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Cayley's theorem

  1. Sep 1, 2009 #1

    Can someone explain to me how Isomorphism is linked to cayley's theorem?

    Using cayley's theorem, it is stated that ' every group is isomorphic to a group of permutations'


    Step 1: Let G be a given group and set G' of permutations form a grp isomorphic to G. Let Sg be the grp of all permutations of G. For a in G, let Pa be the mapping of G into G given by xPa = xa for x in G.

    We then proceed by proving that Pa is one- to - one and onto.

    May I know why there is a need to prove that Pa is one to one and onto?

    Step 2: Claiming that G' is a subgroup of Sg, we then show that it is closed under permutation mulitplication, has identity permutation and an inverse.

    This shows that G' is a subgroup of G but is this needed to prove the theorem?

    Step 3: lastly, defining a mapping Ø: G -> G' and show that Ø is an isomorphism of G with G'.

    define Ø: G -> G' by aØ = Pa for a in G

    aØ = bØ
    then Pa and Pb must be in the same permutations of G.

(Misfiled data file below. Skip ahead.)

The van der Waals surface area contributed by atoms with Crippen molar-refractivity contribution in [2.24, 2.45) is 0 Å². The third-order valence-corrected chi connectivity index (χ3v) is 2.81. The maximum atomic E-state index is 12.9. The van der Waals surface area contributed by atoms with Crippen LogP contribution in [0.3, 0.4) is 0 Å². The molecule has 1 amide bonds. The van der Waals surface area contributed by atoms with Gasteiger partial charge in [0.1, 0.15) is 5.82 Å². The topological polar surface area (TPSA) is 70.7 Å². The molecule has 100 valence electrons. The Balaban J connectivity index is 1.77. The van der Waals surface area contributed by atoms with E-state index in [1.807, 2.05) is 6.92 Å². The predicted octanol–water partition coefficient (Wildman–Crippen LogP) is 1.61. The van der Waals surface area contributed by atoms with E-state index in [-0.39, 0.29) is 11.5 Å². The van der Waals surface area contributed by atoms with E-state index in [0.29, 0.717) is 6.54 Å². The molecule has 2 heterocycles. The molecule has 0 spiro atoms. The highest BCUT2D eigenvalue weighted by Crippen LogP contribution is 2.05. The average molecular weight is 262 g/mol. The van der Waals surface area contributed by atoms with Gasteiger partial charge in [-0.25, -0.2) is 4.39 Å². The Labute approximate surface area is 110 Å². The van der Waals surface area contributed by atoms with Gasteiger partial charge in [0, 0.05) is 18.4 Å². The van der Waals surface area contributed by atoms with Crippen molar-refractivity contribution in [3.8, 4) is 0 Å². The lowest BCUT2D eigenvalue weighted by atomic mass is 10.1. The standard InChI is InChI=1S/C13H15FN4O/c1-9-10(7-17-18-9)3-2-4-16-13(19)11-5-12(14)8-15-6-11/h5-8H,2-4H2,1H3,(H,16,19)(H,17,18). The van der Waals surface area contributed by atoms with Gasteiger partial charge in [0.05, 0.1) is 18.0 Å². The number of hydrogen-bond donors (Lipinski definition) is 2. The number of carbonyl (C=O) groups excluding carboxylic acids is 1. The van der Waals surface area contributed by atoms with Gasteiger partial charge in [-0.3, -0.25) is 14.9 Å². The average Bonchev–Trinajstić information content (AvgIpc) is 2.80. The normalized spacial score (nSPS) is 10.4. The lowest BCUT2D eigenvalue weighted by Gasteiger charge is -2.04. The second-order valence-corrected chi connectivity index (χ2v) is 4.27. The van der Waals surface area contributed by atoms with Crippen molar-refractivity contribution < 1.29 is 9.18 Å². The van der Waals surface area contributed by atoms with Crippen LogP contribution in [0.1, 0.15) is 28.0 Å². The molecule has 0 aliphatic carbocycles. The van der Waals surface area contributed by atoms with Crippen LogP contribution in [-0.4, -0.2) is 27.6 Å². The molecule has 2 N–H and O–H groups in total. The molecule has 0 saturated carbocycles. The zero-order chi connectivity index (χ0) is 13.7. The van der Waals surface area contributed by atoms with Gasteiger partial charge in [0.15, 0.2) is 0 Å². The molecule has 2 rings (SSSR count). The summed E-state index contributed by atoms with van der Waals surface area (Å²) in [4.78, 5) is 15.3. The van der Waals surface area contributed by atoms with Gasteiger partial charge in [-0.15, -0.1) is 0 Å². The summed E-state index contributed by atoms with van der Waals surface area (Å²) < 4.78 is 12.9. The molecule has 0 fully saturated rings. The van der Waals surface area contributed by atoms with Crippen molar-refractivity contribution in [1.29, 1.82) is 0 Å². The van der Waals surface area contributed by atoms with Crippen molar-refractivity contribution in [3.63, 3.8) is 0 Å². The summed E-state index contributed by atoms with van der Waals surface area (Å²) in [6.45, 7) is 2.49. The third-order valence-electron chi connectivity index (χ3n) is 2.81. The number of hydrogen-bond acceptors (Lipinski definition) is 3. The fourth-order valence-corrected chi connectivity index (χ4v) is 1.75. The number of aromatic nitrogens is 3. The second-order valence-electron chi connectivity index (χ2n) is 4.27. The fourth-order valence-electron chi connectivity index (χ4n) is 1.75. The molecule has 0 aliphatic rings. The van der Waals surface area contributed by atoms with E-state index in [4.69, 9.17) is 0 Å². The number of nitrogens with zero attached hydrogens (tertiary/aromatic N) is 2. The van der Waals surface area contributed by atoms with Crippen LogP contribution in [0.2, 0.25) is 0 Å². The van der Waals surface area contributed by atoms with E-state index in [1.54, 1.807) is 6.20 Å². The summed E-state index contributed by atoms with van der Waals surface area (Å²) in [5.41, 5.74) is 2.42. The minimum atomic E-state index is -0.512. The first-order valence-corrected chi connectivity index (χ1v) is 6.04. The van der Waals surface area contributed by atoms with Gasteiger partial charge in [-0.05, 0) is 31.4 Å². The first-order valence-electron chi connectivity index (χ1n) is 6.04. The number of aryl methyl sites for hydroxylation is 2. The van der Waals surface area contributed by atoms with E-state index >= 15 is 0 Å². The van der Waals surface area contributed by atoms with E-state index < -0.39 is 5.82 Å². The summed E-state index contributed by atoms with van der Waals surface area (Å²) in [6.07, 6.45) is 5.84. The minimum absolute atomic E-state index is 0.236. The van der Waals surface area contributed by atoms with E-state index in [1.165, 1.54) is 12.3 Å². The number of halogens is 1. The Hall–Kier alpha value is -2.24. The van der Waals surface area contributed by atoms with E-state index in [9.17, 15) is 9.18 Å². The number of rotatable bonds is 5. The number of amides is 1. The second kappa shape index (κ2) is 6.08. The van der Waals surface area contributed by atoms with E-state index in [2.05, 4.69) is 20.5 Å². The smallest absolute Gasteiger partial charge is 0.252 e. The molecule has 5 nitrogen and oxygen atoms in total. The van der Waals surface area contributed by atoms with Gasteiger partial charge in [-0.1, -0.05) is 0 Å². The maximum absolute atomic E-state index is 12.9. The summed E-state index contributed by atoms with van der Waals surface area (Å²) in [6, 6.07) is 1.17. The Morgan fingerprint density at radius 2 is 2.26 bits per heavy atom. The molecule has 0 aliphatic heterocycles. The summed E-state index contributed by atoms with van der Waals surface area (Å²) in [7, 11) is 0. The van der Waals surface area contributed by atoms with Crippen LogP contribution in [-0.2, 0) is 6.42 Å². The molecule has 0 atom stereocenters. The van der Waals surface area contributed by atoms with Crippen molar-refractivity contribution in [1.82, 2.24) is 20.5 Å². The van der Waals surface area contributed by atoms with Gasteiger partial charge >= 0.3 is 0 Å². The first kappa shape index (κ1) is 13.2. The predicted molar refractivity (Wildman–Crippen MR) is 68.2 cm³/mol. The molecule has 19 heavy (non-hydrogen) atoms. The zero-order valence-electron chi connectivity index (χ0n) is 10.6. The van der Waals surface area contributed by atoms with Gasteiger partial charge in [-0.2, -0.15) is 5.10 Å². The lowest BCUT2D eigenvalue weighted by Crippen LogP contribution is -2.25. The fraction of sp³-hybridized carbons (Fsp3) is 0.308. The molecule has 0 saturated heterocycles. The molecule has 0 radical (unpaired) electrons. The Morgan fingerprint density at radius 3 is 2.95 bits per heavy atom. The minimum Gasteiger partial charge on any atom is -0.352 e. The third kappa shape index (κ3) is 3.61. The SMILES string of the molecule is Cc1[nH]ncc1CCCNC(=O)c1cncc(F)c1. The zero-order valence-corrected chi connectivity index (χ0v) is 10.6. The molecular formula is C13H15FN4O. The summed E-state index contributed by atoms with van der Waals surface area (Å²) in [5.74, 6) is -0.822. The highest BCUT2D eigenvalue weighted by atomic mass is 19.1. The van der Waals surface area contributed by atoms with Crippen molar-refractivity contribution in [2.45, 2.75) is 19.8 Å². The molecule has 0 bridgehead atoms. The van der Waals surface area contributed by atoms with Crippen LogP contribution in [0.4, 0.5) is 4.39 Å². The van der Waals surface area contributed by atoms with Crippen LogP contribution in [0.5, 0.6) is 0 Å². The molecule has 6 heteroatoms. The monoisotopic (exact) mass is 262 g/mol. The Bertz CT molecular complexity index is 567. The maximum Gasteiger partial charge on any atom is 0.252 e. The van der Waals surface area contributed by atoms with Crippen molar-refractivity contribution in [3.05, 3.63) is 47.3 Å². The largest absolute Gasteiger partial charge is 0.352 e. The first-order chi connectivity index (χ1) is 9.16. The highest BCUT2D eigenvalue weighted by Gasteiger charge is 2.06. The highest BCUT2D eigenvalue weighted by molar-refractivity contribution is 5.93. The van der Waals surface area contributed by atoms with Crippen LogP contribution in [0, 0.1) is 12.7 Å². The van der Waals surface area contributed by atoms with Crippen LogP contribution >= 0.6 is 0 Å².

ePa = ePb
    so a = b. thus Ø is one to one.

    why do we have to prove that Ø is one to one when we have earlier proved that Pa is one to one?

    my notes then continue to state that :

    for the proof of the theorem, we consider the permutations xλa = xa for x in G
    these permutations would have formed a subgroup G'' of Sg, again isomorphic to G but under the map ψ: G -> G'' defined by
    aψ = λa-1

    what does this remaining part of the proof mean?

  2. jcsd
  3. Sep 6, 2009 #2


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    I am confused by your definition of G'. Could you clarify it a bit?

    The gist of the proof is simple: each element a in G gives rise to a permutation Pa:G->G which sends x to ax. Pa is a permutation because, as a function, its inverse is Pa-1. In other words, Pa lives in Sg. Now consider the map F:G->Sg sending a to Pa. This map is an injective homomorphism. So G is isomorphic to F(G), and F(G) is a group of permutation. QED.
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